Canon's autofocus algorithms and implementation details aren't public (just ask Sigma and other third party lens manufacturers) so I doubt there's a definitive answer, but I'd be surprised if the DSP in a DSLR contributed to AF performance in a meaningful way if you talking about a Rebel's One-Shot AF mode.
Here's my thinking:
First, Lensrentals has a quick primer on autofocus that's worth a read: https://wordpress.lensrentals.com/blog/2010/07/how-autofocus-often-works/
The lesson here is that phase detect AF (like the SL2's) is based on a relatively small number of inputs. The lens tells the camera's AF its focal length, aperture and current focus point. The phase detect chip tells the camera's AF system how out of phase the auto focus points are. The camera then tells the lens, "I think you need to move focus x distance towards infinity" and the lens drives focus towards that point.
In one-shot mode, focus isn't going to be checked until the lens is at the desired location. In the world of electronics, it takes a long time for that movement to happen--far longer than the original calculation. And that calculation—"how far do I tell the lens move"—isn't nearly as complicated as, say, de-bayering 24 million pixels and then applying JPEG compression, which is something that an SL2 can do multiple times a second.
In short, the processor's speed is likely a pretty small contributor.
So, where does that all go out the window? I'd say the DSP is going to have a more meaningful contribution when:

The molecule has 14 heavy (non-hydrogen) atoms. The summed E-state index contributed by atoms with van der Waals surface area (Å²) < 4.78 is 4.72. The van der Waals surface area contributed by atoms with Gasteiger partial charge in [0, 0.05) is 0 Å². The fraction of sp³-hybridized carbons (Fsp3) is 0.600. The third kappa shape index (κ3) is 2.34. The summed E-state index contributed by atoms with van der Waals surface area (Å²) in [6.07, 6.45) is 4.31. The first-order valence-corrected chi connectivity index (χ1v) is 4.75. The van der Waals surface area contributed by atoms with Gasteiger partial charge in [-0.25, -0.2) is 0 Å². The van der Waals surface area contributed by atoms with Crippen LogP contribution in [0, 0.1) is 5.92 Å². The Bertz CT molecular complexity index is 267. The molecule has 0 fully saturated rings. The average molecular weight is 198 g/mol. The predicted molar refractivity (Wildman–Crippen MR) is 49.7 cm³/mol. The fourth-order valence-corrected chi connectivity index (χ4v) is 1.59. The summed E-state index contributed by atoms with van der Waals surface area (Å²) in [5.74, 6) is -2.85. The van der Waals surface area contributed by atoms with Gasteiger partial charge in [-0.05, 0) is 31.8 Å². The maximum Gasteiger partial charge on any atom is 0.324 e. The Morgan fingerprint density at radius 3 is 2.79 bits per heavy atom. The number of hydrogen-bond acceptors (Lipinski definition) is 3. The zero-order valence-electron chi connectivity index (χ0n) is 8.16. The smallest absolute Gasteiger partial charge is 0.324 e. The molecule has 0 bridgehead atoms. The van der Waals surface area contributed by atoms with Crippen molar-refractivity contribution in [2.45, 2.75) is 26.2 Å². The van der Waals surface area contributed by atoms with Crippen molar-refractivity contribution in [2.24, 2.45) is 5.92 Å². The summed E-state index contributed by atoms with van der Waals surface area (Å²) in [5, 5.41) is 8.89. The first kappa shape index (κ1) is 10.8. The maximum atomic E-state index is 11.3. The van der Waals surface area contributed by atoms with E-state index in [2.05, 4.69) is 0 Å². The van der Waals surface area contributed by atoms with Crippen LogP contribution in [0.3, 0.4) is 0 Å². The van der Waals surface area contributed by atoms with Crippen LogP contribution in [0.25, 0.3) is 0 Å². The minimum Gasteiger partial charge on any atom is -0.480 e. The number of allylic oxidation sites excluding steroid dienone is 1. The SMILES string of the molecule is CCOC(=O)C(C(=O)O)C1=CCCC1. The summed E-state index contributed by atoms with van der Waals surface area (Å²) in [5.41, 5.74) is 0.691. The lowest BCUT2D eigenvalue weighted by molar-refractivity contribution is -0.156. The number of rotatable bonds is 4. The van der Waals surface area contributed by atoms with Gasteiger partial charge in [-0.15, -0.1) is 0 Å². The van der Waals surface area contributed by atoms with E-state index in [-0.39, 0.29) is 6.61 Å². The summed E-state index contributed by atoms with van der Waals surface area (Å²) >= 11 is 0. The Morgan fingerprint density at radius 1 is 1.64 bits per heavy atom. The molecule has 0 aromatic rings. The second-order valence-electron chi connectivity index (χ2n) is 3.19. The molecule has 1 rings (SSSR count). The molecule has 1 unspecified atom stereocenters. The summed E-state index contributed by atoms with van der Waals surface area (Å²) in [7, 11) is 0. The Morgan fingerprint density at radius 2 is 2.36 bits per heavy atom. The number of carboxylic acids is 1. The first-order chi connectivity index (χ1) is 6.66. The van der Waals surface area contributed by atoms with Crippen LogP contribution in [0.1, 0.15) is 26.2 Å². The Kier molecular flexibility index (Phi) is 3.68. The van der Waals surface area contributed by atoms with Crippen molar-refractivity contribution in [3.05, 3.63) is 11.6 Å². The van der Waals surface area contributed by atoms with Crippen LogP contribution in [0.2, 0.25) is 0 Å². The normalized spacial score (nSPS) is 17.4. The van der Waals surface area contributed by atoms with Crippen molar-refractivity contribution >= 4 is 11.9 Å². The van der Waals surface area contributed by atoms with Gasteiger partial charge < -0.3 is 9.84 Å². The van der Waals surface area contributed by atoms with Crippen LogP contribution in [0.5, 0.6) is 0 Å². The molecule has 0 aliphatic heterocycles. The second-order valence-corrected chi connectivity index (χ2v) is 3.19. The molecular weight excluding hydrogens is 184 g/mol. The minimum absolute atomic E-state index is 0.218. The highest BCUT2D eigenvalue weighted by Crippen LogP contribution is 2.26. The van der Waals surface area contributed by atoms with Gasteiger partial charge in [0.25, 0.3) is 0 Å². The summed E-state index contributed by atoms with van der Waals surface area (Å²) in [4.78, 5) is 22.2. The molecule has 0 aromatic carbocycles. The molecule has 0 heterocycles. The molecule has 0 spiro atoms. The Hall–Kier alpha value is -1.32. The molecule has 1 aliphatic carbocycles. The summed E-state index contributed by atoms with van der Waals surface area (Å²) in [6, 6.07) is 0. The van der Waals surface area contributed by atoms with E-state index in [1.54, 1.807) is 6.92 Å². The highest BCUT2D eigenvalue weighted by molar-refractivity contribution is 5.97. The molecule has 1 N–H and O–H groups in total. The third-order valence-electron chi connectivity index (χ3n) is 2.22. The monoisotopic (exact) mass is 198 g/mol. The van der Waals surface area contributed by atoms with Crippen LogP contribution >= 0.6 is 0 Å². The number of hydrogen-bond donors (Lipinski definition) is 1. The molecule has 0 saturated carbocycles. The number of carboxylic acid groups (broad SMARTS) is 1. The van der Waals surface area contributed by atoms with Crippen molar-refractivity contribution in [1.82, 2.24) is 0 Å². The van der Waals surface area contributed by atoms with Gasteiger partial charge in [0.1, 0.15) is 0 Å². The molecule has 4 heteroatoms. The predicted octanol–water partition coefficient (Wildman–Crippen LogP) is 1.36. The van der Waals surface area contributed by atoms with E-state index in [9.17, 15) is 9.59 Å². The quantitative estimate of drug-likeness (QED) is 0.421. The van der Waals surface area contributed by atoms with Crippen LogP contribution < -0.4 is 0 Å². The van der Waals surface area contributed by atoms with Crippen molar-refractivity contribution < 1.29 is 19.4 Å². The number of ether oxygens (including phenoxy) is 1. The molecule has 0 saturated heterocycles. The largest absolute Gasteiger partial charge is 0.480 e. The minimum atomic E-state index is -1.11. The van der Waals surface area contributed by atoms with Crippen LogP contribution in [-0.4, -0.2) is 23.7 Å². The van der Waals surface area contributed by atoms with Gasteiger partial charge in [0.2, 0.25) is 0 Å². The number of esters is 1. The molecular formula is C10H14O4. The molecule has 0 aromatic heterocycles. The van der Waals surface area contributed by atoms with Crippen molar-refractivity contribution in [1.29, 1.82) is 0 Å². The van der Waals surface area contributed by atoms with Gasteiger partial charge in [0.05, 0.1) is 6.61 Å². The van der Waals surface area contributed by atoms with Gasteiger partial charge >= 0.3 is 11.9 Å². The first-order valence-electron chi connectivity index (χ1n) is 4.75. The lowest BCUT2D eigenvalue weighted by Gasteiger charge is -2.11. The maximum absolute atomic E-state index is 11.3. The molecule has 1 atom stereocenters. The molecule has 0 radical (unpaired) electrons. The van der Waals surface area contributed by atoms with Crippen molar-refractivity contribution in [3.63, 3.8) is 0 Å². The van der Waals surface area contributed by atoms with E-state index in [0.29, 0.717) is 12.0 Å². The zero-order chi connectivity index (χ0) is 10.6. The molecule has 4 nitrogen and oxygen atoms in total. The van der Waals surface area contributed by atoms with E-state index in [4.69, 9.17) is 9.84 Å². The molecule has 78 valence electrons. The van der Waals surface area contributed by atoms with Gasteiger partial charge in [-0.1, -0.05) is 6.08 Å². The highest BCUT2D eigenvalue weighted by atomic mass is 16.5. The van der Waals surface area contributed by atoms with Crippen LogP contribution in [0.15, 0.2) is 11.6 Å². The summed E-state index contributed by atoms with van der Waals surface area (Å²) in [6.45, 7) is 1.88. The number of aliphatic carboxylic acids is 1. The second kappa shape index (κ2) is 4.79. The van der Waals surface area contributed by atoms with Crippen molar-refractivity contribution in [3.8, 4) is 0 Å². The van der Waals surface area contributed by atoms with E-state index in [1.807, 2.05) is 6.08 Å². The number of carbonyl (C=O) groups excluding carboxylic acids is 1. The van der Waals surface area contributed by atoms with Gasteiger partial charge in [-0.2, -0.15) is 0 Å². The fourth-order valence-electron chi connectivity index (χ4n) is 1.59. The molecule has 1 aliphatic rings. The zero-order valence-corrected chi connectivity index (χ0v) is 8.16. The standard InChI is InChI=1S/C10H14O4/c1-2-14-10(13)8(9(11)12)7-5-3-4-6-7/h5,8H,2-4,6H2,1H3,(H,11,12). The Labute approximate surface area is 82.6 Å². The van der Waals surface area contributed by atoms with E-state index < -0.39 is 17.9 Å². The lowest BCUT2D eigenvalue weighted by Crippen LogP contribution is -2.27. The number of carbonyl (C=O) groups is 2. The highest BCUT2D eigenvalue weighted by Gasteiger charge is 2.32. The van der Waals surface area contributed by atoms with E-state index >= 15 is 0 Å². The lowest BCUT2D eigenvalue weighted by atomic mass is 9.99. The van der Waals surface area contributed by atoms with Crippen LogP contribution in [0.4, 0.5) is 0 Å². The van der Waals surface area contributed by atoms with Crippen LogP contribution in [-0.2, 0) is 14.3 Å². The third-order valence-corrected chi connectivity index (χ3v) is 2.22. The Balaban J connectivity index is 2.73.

- Using live view, since the 24mp imaging sensor is used for AF
- On a camera that uses the metering sensor to select an auto focus point
- Evaluating which of a large number (e.g. 50+) auto focus points to select
- Potentially, in your canon's "AI servo" mode, which continually tracks focus. On the 7,5, and 1 series canons the AF menu is blisteringly complex but those cameras also have a lot more feeding into the AF system such as iTR.
Does a 1DX blow a rebel out of the water because it's got a better DIGIC in it, or because it has a more expensive AF sensor, more AF points and an RGB metering sensor? Hard to tease out. For instance, one reason that the 1D-series focuses so well is simply because it has larger batteries that give the lens' motors more voltage so they can move the glass in the lens faster.
Anyways, the bottom line is the SL2 (like any DSLR's) AF system is a well-calibrated modern marvel of complexity but I wouldn't expect the camera to perform any differently in terms of AF performance vs your T3. Take a trip down to your local camera shop to try it out for yourself.